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Re: WCAG and various Laws

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From: Denis Boudreau
Date: Mar 30, 2010 5:09PM


Hi Geof,


On 2010-03-30, at 5:44 PM, Geof Collis wrote:

> Hi Dennis
>
> If you could copy the paragraph that states the level and the link
> that would be great, the Minister is bilingual.

The HTML version doesn't say, really. The details are in the long version: <http://msg.gouv.qc.ca/documents/standards/access_web_ve.pdf>;.

References to WCAG 1.0 and 2.0 are everywhere in the document. It allows for a mapping of every requirement to their source in either versions of WCAG.

I guess I could work a way to enter that information more clearly in the document however. It's probably not too late in the process to do so.

This version of the first standard (SGQRI 008-01) is divided in three lvls of conformance. Pretty much like WCAG. Howver this will be flattended out in the final version so it's not representative of what will come out in a few weeks/months.

Here are some extracts from the long version that contains the requirements and complementary explanations:

p17.
"Les exigences du deuxième niveau de conformité correspondent aux recommandations de la priorité A du standard WCAG 2.0 du W3C."

p17.
"Les exigences du troisième niveau de conformité correspondent à certaines recommandations des priorités AA et AAA du standard WCAG 2.0 du W3C."

p17.
"Ce standard s’appuie sur les travaux de la Web Accessibility Initiative (WAI, [http://www.w3.org/WAI/] du World Wide Web Consortium (W3C), dont les recommandations se trouvent dans le document intitulé Web Content Accessibility Guidelines, (WCAG 1.0, http://www.w3.org/TR/WCAG10/) et version 2.0 (WGAG 2.0, http://www.w3.org/TR/WCAG20/)."

p86.
"Cette annexe énumère les recommandations (ou critères de réussite) du projet de standard Web Content Accessibility Guidelines 2.0 (WCAG 2.0) du W3C qui n'ont pas été retenues dans les standards sur l’accessibilité d’un site Web (SGQRI 008-01), l’accessibilité d’un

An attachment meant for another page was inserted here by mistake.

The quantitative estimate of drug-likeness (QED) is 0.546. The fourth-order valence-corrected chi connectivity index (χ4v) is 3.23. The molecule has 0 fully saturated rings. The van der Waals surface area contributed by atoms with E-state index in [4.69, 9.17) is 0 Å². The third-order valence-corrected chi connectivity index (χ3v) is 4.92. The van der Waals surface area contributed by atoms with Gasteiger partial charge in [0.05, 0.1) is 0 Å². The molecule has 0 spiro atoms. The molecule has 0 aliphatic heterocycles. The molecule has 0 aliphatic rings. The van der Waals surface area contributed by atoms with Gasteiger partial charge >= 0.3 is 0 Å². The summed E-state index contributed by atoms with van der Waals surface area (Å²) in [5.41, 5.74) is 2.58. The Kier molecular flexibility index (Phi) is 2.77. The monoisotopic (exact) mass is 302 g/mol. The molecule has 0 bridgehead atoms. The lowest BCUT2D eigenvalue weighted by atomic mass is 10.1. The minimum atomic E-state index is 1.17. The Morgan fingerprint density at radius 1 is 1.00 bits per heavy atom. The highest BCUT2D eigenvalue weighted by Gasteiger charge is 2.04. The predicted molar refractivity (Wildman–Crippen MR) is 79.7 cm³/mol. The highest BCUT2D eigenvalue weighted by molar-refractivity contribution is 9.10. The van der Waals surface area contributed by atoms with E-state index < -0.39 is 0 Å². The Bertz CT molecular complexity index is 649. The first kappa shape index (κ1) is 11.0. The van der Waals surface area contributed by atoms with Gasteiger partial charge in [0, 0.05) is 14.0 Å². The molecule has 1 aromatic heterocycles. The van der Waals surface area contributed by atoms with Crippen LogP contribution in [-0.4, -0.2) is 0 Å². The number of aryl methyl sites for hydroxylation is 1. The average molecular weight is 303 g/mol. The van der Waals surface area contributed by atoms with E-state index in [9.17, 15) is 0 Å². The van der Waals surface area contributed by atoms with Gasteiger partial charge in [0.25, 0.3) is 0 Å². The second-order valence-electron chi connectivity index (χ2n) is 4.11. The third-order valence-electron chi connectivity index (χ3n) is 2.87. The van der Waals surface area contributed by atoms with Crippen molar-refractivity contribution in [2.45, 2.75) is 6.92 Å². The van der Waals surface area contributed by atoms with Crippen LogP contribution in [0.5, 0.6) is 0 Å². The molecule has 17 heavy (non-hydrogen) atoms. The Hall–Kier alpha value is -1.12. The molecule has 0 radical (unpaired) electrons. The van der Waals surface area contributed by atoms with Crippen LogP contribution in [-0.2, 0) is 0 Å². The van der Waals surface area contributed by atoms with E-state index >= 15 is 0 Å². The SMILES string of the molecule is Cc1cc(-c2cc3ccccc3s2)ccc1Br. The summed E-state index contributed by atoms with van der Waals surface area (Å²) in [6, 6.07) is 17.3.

document téléchargeable (SGQRI 008-02) et l’accessibilité du multimédia dans un site Web (SGQRI 008-03). Il s'agit principalement de recommandations de niveau AAA, auxquelles s’ajoutent quelques recommandations de niveau AA. Elles ont été jugées trop contraignantes pour l’instant pour les intégrer aux exigences de ce standard. Ces recommandations permettent cependant d'accroître le niveau d'accessibilité parce qu’elles améliorent la convivialité pour les personnes handicapées. Elles devraient donc être considérées dans une démarche d'amélioration de l'accessibilité aux personnes handicapées à un site Web. Ces recommandations peuvent être appliquées à un site Web public, un intranet ou un extranet ou, de façon plus circonscrite, à un document, à un objet multimédia ou à une page Web destinée précisément à cette clientèle. Les extraits qui suivent sont cités du document intitulé Web Content Accessibility Guidelines (WCAG) 2.0, Règles pour l'accessibilité des contenus Web (WCAG) 2.0, Traduction Française Agréée, Publication le 25 juin 2009 (http://www.w3.org/Translations/WCAG20-fr/)."

Hope that helps.

--
Denis Boudreau
www.twitter.com/dboudreau



>
>
> cheers
>
> Geof
> At 05:16 PM 3/30/2010, you wrote:
>> Hi Geoff,
>>
>> On 2010-03-30, at 4:56 PM, Geof Collis wrote:
>>
>>> At this point Ontario is looking to go WCAG 2.0 Level A only so you
>>> got us beat. :O)
>>
>> W00t! And here I was, thinking that I never win anything. ;p
>>
>> AODA is "only" WCAG lvl A? Really? That's too bad.
>>
>> Come to think of it, in terms of video, we only aim as high as lvl A
>> also. Everything else is lvl AA, with a few little things from lvl
>> AAA when they felt important.
>>
>>
>>> Do you have a link, hopefully in English that refers to your standards?
>>
>> I do have links, yes, but only in french. I doubt it will ever get
>> translated, at least with government funding.
>>
>> Someone's bound to do it eventually. I might at some point, as some